Schematic of the 3D printing process and an image of a manufactured microstructure.
of silicon micro- and nano-sensors with today’s technologies requires a
full-scale clean-room laboratory costing millions of euros—facilities
that few organisations can afford. What’s more, integrated-circuit
manufacturing technologies used in sensor production are highly
standardised processes, optimised for extremely large production volumes
of hundreds of millions of devices per year. These sensors, known as
microelectromechanical systems (MEMS), are engineered from thin slices
of silicon, the same material used to manufacture integrated circuits
and other micro-sized electronic devices.
at KTH Microsystem Technology have demonstrated a manufacturing concept
that could pave the way toward simple, inexpensive “printing” of 3D
could be made very easy, flexible and cheap compared with today’s
manufacturing processes. All you’ll need is a 3D printer and someone to
draw the structure in a drafting program on a computer,” says Frank
Niklaus, Associate Professor at KTH Microsystem Technology.
new manufacturing technology consists of a layer-by-layer process for
defining 3D patterns in silicon, using focused ion beam writing followed
by silicon deposition. The layered 3D silicon structures are defined by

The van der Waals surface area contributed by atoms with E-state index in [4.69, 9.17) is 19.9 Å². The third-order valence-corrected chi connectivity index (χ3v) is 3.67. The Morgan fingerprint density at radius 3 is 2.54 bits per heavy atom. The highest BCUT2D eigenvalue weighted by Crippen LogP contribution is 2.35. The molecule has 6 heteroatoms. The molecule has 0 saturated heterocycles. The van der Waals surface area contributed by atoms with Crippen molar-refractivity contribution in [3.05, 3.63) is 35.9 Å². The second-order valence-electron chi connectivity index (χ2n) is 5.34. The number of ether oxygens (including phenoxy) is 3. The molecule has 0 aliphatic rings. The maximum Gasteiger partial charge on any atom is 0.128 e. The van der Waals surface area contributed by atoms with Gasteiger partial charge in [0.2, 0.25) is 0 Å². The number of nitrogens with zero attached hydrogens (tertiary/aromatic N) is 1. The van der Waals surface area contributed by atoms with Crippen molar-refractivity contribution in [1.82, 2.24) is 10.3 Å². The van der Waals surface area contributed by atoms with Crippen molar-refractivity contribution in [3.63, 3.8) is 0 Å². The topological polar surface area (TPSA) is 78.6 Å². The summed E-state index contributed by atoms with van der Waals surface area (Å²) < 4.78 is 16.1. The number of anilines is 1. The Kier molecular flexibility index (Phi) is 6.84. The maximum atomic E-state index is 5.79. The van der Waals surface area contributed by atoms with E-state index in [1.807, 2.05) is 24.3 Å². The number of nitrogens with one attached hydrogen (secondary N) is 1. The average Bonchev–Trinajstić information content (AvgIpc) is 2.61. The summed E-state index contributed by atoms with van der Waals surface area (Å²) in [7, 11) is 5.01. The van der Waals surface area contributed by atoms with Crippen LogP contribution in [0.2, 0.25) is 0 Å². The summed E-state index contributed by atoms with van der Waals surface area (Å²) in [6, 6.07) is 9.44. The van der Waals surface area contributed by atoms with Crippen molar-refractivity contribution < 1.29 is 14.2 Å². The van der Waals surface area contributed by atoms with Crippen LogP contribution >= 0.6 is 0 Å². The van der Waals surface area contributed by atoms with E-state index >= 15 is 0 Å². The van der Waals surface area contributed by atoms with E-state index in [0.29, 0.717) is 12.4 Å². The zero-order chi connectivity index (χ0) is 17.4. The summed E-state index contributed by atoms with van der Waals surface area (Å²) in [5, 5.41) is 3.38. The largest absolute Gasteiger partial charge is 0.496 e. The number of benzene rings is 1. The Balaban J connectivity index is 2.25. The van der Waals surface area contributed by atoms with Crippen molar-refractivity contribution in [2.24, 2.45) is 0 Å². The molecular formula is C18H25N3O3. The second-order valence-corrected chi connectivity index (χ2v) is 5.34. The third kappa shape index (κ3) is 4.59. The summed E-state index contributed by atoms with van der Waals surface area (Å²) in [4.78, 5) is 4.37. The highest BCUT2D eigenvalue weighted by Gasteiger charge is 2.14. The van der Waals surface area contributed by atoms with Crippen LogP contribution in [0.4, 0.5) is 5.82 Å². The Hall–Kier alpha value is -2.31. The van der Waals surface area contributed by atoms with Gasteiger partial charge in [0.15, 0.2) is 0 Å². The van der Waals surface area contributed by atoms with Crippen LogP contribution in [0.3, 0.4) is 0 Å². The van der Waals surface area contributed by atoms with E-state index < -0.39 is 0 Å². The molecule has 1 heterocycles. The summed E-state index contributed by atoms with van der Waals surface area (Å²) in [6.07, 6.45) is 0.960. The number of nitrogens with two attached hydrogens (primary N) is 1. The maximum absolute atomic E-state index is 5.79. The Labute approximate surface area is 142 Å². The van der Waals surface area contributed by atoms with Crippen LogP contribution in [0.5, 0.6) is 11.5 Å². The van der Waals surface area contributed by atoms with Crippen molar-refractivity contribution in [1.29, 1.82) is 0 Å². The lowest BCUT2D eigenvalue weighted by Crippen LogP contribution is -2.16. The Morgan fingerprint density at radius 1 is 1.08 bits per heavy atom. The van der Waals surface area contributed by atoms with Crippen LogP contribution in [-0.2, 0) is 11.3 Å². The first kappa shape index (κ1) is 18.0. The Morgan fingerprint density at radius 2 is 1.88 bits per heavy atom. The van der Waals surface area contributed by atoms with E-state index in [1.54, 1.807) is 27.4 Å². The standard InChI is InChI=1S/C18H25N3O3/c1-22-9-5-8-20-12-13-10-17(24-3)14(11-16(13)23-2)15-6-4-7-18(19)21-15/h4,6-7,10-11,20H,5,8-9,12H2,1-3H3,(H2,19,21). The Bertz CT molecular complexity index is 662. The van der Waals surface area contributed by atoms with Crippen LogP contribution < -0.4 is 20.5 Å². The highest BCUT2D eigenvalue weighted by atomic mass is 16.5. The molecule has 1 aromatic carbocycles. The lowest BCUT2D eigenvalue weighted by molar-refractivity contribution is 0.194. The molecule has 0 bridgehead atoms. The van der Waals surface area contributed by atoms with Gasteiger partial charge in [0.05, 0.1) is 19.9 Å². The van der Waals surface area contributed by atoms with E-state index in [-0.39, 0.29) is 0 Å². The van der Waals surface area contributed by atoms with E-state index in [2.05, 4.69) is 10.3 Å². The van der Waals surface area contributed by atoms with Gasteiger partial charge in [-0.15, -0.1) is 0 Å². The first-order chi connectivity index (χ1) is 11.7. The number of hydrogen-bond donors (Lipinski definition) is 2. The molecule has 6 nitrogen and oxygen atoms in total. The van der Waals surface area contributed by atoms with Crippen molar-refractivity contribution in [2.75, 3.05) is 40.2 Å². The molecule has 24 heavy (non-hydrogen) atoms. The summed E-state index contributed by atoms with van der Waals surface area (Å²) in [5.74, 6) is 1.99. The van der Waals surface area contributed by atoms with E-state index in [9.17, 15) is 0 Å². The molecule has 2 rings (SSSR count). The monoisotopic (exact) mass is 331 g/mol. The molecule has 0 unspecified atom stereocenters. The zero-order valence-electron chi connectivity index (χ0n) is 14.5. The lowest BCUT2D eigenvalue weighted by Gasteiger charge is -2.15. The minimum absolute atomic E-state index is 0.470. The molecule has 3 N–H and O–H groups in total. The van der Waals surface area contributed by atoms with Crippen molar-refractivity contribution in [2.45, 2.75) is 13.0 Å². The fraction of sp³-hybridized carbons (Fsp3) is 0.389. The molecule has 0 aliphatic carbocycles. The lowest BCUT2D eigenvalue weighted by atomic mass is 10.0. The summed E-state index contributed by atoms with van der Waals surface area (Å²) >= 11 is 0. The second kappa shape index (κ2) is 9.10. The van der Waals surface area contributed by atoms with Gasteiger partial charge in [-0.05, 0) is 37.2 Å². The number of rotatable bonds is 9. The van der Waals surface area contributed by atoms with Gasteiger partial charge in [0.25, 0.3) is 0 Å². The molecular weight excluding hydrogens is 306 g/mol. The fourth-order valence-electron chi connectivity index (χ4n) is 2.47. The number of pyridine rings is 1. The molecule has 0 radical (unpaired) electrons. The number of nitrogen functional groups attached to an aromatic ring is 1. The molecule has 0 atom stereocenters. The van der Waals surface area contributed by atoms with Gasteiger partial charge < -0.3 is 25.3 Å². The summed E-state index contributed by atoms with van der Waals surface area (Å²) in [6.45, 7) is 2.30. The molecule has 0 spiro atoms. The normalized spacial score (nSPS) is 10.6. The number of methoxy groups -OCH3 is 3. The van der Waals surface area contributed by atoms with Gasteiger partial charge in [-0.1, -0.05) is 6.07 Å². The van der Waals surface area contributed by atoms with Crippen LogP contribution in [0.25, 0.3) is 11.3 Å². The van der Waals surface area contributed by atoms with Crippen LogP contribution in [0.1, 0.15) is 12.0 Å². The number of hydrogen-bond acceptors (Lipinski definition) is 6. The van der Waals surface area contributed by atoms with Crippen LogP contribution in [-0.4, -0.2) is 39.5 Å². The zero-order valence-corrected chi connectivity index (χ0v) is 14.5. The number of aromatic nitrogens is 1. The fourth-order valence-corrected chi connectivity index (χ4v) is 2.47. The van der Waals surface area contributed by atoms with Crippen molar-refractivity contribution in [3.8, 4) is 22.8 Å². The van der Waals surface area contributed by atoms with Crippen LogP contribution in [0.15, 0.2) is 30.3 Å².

repeating these two steps over and over, followed by a final etching
step in which the excess silicon material is dissolved away. The
researchers note, however, that the system has so far only been tested
manually on relatively simple structures, and that more development lies
ahead to implement the concept in a manufacturing tool called a 3D
a future manufacturing process, the structure would first be designed
in a 3D drawing programme. The drawing is then sent to a 3D printer that
recreates the structure in silicon, layer by layer from the bottom up,”
2011, Frank Niklaus received a grant of EUR 1.5 million (about SEK 15
million) from the European Research Council for his research on new
manufacturing paradigms for micro- and nanosystems.
the researchers are working to refine the process on a larger scale,
and they plan to develop a 3D printer that enables the creation of
complex 3D silicon nanostructures. The next step is to commercialise the
manufacturing technology in collaboration with partners from industry.
that detect the orientation and movements of mobile phones or airbag
systems in cars are just a few examples of the applications for micro
and nano-scale sensors.
imagine all the new applications that people could come up with if they
had an easy and cheap way to manufacture nano-structures for sensors
and devices. With this tool, we want to enable smaller markets and
organisations to advance sensors and other technologies in ways that we
can’t even imagine today. I’d compare it to the way affordable computing
opened things up for mass innovation in information technologies over
the last 30 years or so.”
June 2012, the team at KTH’s Microsystem Technology Lab and researchers
in the university’s laboratories for Engineering Materials Physics and
Integrated Devices and Circuits had the results of their research
published as an article entitled “3D Free-Form Patterning of Silicon by
Ion Implantation, Silicon Deposition, and Selective Silicon Etching” in Advanced Functional Materials, a leading journal in the field.